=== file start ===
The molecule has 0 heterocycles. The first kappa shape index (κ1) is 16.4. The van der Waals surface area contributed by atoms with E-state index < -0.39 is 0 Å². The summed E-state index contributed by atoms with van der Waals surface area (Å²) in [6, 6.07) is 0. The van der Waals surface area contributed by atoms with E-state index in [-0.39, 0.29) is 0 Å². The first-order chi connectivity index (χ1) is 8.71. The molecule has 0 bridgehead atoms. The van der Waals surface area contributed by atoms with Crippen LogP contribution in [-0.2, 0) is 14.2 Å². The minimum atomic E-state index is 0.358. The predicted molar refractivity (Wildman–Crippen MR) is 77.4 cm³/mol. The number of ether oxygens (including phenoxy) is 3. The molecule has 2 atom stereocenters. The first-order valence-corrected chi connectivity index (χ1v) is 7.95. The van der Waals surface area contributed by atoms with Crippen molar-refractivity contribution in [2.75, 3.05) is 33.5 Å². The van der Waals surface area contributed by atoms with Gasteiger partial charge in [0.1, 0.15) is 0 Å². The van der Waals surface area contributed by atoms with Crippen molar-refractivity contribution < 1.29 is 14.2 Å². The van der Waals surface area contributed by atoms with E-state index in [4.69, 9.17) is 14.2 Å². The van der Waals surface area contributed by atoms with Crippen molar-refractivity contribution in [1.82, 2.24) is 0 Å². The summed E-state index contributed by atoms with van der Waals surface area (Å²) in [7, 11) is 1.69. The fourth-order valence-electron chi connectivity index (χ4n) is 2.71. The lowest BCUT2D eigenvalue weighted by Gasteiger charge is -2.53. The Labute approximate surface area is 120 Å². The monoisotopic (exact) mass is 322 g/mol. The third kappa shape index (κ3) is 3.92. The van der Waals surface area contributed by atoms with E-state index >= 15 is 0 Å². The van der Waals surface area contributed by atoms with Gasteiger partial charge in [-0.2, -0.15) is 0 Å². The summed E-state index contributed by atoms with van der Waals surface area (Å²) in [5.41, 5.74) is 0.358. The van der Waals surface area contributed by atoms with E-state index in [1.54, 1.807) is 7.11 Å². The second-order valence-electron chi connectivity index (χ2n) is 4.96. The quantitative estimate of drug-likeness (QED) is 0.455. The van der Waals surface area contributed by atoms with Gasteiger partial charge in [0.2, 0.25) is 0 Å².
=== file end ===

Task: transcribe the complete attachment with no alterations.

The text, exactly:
The molecule has 0 heterocycles. The first kappa shape index (κ1) is 16.4. The van der Waals surface area contributed by atoms with E-state index < -0.39 is 0 Å². The summed E-state index contributed by atoms with van der Waals surface area (Å²) in [6, 6.07) is 0. The van der Waals surface area contributed by atoms with E-state index in [-0.39, 0.29) is 0 Å². The first-order chi connectivity index (χ1) is 8.71. The molecule has 0 bridgehead atoms. The van der Waals surface area contributed by atoms with Crippen LogP contribution in [-0.2, 0) is 14.2 Å². The minimum atomic E-state index is 0.358. The predicted molar refractivity (Wildman–Crippen MR) is 77.4 cm³/mol. The number of ether oxygens (including phenoxy) is 3. The molecule has 2 atom stereocenters. The first-order valence-corrected chi connectivity index (χ1v) is 7.95. The van der Waals surface area contributed by atoms with Crippen molar-refractivity contribution in [2.75, 3.05) is 33.5 Å². The van der Waals surface area contributed by atoms with Gasteiger partial charge in [0.1, 0.15) is 0 Å². The van der Waals surface area contributed by atoms with Crippen molar-refractivity contribution < 1.29 is 14.2 Å². The van der Waals surface area contributed by atoms with E-state index in [4.69, 9.17) is 14.2 Å². The van der Waals surface area contributed by atoms with Crippen molar-refractivity contribution in [1.82, 2.24) is 0 Å². The summed E-state index contributed by atoms with van der Waals surface area (Å²) in [7, 11) is 1.69. The fourth-order valence-electron chi connectivity index (χ4n) is 2.71. The lowest BCUT2D eigenvalue weighted by Gasteiger charge is -2.53. The Labute approximate surface area is 120 Å². The monoisotopic (exact) mass is 322 g/mol. The third kappa shape index (κ3) is 3.92. The van der Waals surface area contributed by atoms with E-state index >= 15 is 0 Å². The van der Waals surface area contributed by atoms with Gasteiger partial charge in [-0.2, -0.15) is 0 Å². The summed E-state index contributed by atoms with van der Waals surface area (Å²) in [5.41, 5.74) is 0.358. The van der Waals surface area contributed by atoms with E-state index in [1.54, 1.807) is 7.11 Å². The second-order valence-electron chi connectivity index (χ2n) is 4.96. The quantitative estimate of drug-likeness (QED) is 0.455. The van der Waals surface area contributed by atoms with Gasteiger partial charge in [0.2, 0.25) is 0 Å².